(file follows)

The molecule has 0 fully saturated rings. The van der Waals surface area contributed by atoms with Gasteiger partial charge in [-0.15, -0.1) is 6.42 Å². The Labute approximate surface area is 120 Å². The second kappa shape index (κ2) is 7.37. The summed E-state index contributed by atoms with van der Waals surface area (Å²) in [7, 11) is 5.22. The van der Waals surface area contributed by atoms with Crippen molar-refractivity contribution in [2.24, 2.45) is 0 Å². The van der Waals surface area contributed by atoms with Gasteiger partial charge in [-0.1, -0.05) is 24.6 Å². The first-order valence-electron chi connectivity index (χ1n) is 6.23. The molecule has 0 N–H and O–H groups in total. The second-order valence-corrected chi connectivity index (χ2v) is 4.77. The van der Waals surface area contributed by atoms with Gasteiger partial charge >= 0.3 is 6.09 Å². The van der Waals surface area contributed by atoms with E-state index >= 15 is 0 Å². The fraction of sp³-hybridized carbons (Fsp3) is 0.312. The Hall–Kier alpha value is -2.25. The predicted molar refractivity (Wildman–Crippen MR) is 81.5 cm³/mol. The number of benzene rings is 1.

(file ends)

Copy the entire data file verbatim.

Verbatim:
The molecule has 0 fully saturated rings. The van der Waals surface area contributed by atoms with Gasteiger partial charge in [-0.15, -0.1) is 6.42 Å². The Labute approximate surface area is 120 Å². The second kappa shape index (κ2) is 7.37. The summed E-state index contributed by atoms with van der Waals surface area (Å²) in [7, 11) is 5.22. The van der Waals surface area contributed by atoms with Crippen molar-refractivity contribution in [2.24, 2.45) is 0 Å². The van der Waals surface area contributed by atoms with Gasteiger partial charge in [-0.1, -0.05) is 24.6 Å². The first-order valence-electron chi connectivity index (χ1n) is 6.23. The molecule has 0 N–H and O–H groups in total. The second-order valence-corrected chi connectivity index (χ2v) is 4.77. The van der Waals surface area contributed by atoms with Gasteiger partial charge >= 0.3 is 6.09 Å². The van der Waals surface area contributed by atoms with E-state index >= 15 is 0 Å². The fraction of sp³-hybridized carbons (Fsp3) is 0.312. The Hall–Kier alpha value is -2.25. The predicted molar refractivity (Wildman–Crippen MR) is 81.5 cm³/mol. The number of benzene rings is 1.